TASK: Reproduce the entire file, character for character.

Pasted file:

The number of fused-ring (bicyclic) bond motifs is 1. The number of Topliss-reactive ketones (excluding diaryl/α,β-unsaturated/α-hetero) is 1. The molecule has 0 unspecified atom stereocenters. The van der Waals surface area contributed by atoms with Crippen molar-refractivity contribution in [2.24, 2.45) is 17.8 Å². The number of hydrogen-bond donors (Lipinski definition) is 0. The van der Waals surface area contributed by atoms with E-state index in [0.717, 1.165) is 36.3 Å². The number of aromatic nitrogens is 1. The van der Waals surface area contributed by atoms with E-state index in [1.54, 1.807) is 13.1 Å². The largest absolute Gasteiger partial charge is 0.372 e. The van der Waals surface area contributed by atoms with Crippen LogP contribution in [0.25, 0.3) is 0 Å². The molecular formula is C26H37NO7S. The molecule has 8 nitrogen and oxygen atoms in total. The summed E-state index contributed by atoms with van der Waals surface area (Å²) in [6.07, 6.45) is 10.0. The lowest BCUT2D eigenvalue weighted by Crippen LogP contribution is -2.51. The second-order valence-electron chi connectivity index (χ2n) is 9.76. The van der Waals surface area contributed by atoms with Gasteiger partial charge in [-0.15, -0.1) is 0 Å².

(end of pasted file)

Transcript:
The number of fused-ring (bicyclic) bond motifs is 1. The number of Topliss-reactive ketones (excluding diaryl/α,β-unsaturated/α-hetero) is 1. The molecule has 0 unspecified atom stereocenters. The van der Waals surface area contributed by atoms with Crippen molar-refractivity contribution in [2.24, 2.45) is 17.8 Å². The number of hydrogen-bond donors (Lipinski definition) is 0. The van der Waals surface area contributed by atoms with E-state index in [0.717, 1.165) is 36.3 Å². The number of aromatic nitrogens is 1. The van der Waals surface area contributed by atoms with E-state index in [1.54, 1.807) is 13.1 Å². The largest absolute Gasteiger partial charge is 0.372 e. The van der Waals surface area contributed by atoms with Crippen LogP contribution in [0.25, 0.3) is 0 Å². The molecular formula is C26H37NO7S. The molecule has 8 nitrogen and oxygen atoms in total. The summed E-state index contributed by atoms with van der Waals surface area (Å²) in [6.07, 6.45) is 10.0. The lowest BCUT2D eigenvalue weighted by Crippen LogP contribution is -2.51. The second-order valence-electron chi connectivity index (χ2n) is 9.76. The van der Waals surface area contributed by atoms with Gasteiger partial charge in [-0.15, -0.1) is 0 Å².